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These 6 Giants Control Half the Global Video Game Market

By Rich Duprey – May 17, 2019 at 12:44PM

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If you're looking to invest in the growing popularity of video games, you might want to start by considering these sector winners.

Tencent Holdings (TCEHY -0.17%) is the world's largest video game company, with a massive catalog of PC and mobile games that alone accounted for 15% of the gaming industry's global revenue in 2018.

The tech behemoth -- which also has a powerful presence in the worlds of social media, music streaming, e-commerce and web portals, among many others -- was able to maintain its leading position in video games despite a government crackdown in China, its most important market. In an effort to combat what it views as a dangerous trend of video game addiction, Beijing imposed a nine-month regulatory moratorium on new games, and declared that children under 12 years old in China would not be allowed to play video games for more than an hour a day, while minors 12 and older would be limited to two hours. 

Those policy moves dragged on Tencent's revenues, which in the first quarter grew at their slowest pace in over four years, but analysts expect the gaming giant to see its popular titles begin generating more money in the back half of 2019.

A girl wearing headphones plays video game on a PC.

Image source: Getty Images.

A massive global market

Tencent's global leadership is not surprising since it dominates in China, the biggest single video gaming market. According to data from Newzoo, 619.5 million people in China played video games last year, and they spent $37.9 billion on them, 60% of which went to mobile games.

By comparison, in the U.S. -- the world's second-largest video gaming market -- 178.7 million players spent some $30.4 billion, which means that they spent almost three times as much per capita as their Chinese counterparts.

Despite Tencent's commanding position, which it has held for six years running, the video game market is rapidly expanding, and Newzoo says the top 25 companies in the industry account for 80% of its $134.9 billion in total revenue. But the power is really concentrated in the hands of just a few companies: The top six outfits generated almost half (49%) of all revenue.

Based on Newzoo's analysis, here are those top six companies in order of video game revenue generated in 2018:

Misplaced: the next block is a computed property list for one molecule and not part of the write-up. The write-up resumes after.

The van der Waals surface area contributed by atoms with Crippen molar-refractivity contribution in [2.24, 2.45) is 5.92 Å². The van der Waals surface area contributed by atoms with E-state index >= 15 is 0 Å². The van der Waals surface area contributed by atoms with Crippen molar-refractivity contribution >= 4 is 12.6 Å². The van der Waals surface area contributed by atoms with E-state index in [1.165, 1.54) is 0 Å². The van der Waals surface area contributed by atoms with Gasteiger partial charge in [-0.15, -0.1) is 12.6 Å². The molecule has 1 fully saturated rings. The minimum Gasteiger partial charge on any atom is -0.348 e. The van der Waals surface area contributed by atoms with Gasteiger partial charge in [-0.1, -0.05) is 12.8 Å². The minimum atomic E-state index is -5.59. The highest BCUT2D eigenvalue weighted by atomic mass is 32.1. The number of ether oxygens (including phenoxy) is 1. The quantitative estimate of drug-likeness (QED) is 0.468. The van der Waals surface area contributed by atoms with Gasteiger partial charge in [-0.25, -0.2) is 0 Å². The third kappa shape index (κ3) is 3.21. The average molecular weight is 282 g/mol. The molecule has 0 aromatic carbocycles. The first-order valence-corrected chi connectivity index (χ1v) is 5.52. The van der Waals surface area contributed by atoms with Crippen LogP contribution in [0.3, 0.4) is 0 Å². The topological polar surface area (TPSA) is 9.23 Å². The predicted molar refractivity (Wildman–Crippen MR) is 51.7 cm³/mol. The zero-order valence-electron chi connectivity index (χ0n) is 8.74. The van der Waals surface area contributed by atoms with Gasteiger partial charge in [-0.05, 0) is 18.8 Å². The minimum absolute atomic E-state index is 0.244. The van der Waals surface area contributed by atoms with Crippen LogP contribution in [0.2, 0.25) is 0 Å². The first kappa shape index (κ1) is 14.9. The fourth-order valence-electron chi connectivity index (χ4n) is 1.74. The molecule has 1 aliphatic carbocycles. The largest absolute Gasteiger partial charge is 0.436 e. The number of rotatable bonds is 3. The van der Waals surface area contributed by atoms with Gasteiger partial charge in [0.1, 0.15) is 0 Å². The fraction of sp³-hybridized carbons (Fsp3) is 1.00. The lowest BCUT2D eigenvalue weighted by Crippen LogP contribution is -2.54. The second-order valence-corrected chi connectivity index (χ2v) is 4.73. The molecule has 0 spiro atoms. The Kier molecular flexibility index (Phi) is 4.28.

2018 Video Gaming Revenue

Video Gaming Revenue Growth Y-O-Y

Tencent (TCEHY -0.17%)

$19.7 billion


Sony (SNY -2.31%)

$14.2 billion


Microsoft  (MSFT -0.97%)

$9.8 billion


Apple (AAPL -0.66%)

$9.5 billion


Activision Blizzard  (ATVI -0.38%)

$6.9 billion


Alphabet (GOOGL -0.01%)

$6.5 billion


Data source: Newzoo. Table by author. Y-O-Y = Year over year.

New outlets coming

If both maintain their current growth rates, Sony will overtake Tencent as the most lucrative gaming company in a couple of years. Meanwhile, though video game revenues at Apple and Alphabet significantly lag behind the two leaders (Apple slipped behind Microsoft this year) both are actively expanding their efforts in the market, which could soon push them up the list.

Later this year, Apple will launch Apple Arcade, a video gaming subscription service that will be accessible across iPhones, Macs, iPads, and Apple TV. Its more than 100 titles will include Sonic the Hedgehog, as well as games connected to Lego, the Cartoon Network, and other brands. Pricing has yet to be announced.

Similarly, Google is launching a video game streaming service this year called Stadia that will also be available across smartphones, PCs, tablets, and smart TVs. It will offer instant access to games, with no need to download or install any software. And in a clever touch, Stadia will be linked to YouTube: If you're watching a video of someone playing a game, you'll see a "play now" button that will allow you to instantly start a game too.

Google has also launched a new in-house game development studio, Stadia Games and Entertainment.

Get in the game

Right now, video games are riding an unrelenting wave of growth. With popular variants like esports gaining greater traction, and tech giants expanding the number of ways players can experience video games, this appears to be a market that is far from peaking -- which means there remain plenty of opportunities for investors to profit from this industry.

Suzanne Frey, an executive at Alphabet, is a member of The Motley Fool's board of directors. Teresa Kersten, an employee of LinkedIn, a Microsoft subsidiary, is a member of The Motley Fool's board of directors. Rich Duprey has no position in any of the stocks mentioned. The Motley Fool owns shares of and recommends Activision Blizzard, Alphabet (A shares), Alphabet (C shares), Apple, Microsoft, and Tencent Holdings. The Motley Fool has the following options: long January 2020 $150 calls on Apple and short January 2020 $155 calls on Apple. The Motley Fool has a disclosure policy.

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Stocks Mentioned

Apple Inc. Stock Quote
Apple Inc.
$145.43 (-0.66%) $0.97
Microsoft Corporation Stock Quote
Microsoft Corporation
$246.79 (-0.97%) $-2.41
Alphabet Inc. Stock Quote
Alphabet Inc.
$101.42 (-0.01%) $0.01
Sanofi Stock Quote
$38.90 (-2.31%) $0.92
Sony Corporation Stock Quote
Sony Corporation
$67.41 (-0.30%) $0.20
Tencent Holdings Limited Stock Quote
Tencent Holdings Limited
$35.15 (-0.17%) $0.06
Activision Blizzard, Inc. Stock Quote
Activision Blizzard, Inc.
$73.83 (-0.38%) $0.28
Alphabet Inc. Stock Quote
Alphabet Inc.
$102.24 (0.02%) $0.02

*Average returns of all recommendations since inception. Cost basis and return based on previous market day close.

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